After coffee, Karsenty and I walked down the Champs-Elysees, where two weeks earlier, Yellow Vest vandals trashed and looted luxury retail shops. Hugo Boss and Bulgari had to close temporarily. Louis Vuitton was boarded up as a precaution. ATM machines were tampered with and burned. Since November 2018, the Yellow Vest movement has staged protests every Saturday in various locations in Paris.

“Most of the Yellow Vest protesters are French Christian people and see all these high taxes for decades while public services decline. They’re upset,” Karsenty said. He thinks the movement draws as many anti-Semites as are proportionate to France’s population, including those trafficking in old stereotypes about Jews controlling banks and the media. Some have legitimate concerns about economic justice, but anarchists, vandals and opportunists have infiltrated the movement. 

As for the rising right-wing National Rally party under Marine Le Pen, Karsenty is cautious. “Even though I disagree with her on many issues, she hasn’t been caught on anything on Israel or the Jews. Of course, in her party, you have many who are anti-Jewish, but they are the same in other parties,” he said. While Le Pen has not publicly denigrated Israel, she has not come out in support of the Jewish state.

For Karsenty, the real Jewish threat comes from a media hostile to Israel and a political brass that speaks correctly when discussing the need to combat anti-Semitism but doesn’t take enough action to stop it. For example, on the list for elections to the European Union parliament this month is Pascal Durand, a supporter of the boycott, divestment and sanctions movement, who sought to visit convicted Palestinian terrorist Marwan Barghouti, in an Israeli prison. “Even the Israeli ambassador in Paris tweeted and said he was surprised and worried to see him as a candidate on [French President Emmanuel] Macron’s list.”

As for physical safety, it all depends on where Jews live and travel. In metropolitan Paris, Jews should anticipate no trouble when wearing kippahs and religious symbols, although some take precautions. In areas known as the “banlieues,” or suburbs, a growing, low-income Arab and North African Muslim migrant population have spurred a Jewish exodus because of anti-Semitic attitudes and general disregard of Western values.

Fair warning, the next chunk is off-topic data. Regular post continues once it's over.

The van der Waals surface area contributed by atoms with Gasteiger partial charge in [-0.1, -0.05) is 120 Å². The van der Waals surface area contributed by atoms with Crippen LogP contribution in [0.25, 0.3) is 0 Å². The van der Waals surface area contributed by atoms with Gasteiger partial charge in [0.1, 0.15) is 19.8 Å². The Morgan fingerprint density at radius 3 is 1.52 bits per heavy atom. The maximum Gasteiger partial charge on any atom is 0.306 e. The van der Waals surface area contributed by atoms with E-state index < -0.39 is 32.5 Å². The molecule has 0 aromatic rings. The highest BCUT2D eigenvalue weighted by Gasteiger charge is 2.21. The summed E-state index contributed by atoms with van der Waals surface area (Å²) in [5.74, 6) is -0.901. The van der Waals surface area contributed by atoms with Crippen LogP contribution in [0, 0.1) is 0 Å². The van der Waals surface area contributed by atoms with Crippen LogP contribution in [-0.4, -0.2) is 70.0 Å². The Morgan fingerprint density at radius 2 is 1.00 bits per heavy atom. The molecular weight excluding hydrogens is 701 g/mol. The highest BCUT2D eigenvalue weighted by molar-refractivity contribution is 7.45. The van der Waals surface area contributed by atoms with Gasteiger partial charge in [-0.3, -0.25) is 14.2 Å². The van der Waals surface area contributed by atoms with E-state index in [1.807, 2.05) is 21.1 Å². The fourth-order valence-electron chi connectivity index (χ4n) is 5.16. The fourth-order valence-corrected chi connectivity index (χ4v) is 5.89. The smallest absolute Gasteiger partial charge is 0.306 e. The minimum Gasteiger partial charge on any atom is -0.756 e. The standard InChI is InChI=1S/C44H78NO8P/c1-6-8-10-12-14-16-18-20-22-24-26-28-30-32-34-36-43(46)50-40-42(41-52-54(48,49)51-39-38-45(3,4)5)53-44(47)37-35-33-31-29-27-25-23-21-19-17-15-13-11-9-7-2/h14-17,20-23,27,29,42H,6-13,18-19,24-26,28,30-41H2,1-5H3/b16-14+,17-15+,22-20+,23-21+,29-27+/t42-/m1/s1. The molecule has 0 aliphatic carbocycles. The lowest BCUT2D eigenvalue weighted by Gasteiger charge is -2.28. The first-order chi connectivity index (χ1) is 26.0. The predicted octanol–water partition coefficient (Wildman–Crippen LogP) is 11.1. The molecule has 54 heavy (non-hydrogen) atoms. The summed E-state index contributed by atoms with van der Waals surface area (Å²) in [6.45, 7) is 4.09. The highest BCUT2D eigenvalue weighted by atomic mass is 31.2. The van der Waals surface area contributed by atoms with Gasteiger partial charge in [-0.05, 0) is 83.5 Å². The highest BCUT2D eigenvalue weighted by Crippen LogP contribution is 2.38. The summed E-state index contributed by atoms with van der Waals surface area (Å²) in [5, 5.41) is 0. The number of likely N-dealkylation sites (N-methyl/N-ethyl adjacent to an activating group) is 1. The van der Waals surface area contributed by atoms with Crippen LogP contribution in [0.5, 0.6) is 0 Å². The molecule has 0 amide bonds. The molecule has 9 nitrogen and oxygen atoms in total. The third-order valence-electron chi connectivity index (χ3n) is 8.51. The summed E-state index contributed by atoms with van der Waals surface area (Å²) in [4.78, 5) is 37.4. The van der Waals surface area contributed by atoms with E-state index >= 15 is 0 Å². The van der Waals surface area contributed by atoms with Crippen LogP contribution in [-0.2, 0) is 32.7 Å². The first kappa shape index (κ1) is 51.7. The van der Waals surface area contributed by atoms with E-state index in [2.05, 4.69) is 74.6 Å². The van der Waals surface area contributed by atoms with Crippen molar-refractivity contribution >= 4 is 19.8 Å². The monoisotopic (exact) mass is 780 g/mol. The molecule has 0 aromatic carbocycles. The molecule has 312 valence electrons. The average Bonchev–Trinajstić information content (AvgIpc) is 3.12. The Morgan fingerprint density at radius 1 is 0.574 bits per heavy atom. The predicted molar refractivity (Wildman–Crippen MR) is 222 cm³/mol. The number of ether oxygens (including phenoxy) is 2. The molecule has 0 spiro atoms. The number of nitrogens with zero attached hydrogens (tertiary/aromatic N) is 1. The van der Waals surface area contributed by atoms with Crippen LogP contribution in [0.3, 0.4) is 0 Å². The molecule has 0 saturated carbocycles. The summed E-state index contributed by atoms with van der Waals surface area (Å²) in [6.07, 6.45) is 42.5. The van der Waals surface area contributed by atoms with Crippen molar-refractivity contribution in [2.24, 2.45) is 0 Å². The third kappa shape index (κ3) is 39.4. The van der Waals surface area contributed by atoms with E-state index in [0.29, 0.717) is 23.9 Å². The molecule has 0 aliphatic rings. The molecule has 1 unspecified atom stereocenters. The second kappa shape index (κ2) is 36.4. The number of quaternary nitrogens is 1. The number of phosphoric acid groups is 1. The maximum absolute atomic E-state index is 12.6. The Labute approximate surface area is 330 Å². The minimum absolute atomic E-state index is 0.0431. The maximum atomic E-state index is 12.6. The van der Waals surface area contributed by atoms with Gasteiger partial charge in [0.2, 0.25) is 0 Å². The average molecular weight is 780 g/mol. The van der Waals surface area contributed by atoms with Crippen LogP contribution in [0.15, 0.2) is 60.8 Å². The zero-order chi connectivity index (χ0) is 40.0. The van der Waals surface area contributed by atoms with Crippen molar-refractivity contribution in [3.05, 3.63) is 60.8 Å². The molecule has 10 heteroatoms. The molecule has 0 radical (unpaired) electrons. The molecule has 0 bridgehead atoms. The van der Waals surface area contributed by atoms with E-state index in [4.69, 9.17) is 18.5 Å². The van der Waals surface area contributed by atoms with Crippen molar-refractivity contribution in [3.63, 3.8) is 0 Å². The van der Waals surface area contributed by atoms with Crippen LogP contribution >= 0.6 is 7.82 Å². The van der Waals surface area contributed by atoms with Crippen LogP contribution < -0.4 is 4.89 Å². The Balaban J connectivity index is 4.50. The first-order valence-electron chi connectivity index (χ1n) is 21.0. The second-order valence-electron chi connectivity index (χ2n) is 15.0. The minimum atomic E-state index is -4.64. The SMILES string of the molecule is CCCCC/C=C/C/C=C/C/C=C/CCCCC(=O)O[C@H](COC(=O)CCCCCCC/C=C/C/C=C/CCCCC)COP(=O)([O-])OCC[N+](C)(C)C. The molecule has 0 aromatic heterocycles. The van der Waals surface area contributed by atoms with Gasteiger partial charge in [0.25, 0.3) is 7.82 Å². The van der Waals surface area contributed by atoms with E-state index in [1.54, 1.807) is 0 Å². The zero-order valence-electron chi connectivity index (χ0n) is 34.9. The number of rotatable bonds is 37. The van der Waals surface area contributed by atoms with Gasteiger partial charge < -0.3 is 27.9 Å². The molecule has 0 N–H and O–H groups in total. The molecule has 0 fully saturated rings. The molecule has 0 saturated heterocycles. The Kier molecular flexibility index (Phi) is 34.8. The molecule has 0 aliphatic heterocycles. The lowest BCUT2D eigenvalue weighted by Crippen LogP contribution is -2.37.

I joined Karsenty for Friday night services in his neighborhood. No heavily armed guards were visible, and men put on kippahs right before entering the multistoried shul.

Signs inside the synagogue hardly hinted at a community in decline, with advertisements for Hebrew lessons, Jewish educational programs and the self-defense and fighting discipline Krav Maga. Pews were filled with young and old alike. Young, stylish women sang hymns from the balcony. Most of the congregants were of Sephardic (Moroccan, Algerian and Tunisian) descent, as they make up the majority of France’s estimated 500,000 Jews.

Karsenty said looks can be deceiving. Even this community is on edge. 

But there’s an unexpected ray of light. French leaders traditionally have forged strong ties with Arab countries at the expense of Israel, in part due to economic reasons tied to oil. With demand for Arab oil lessening and the energy market diversifying, the time may be ripe for effective pro-Israel lobbying in France.

“Even Saudi Arabia and other countries are now getting closer and closer to Israel because technologies are moving away from oil,” Karsenty said. “It can be a game changer.”

Corrections: A previous version of this article incorrectly stated that Ilan Halimi was abducted in 2016 by North African Muslims and that Marwan Barghouti was the founder of the BDS movement. Omar Barghouti founded the BDS movement. Palestinian 2nd Intifada Leader Marwan Barghouti has been in an Israeli prison since 2002, serving five lifetime sentences for murder.


Orit Arfa is an American-Israeli journalist and author based in Berlin.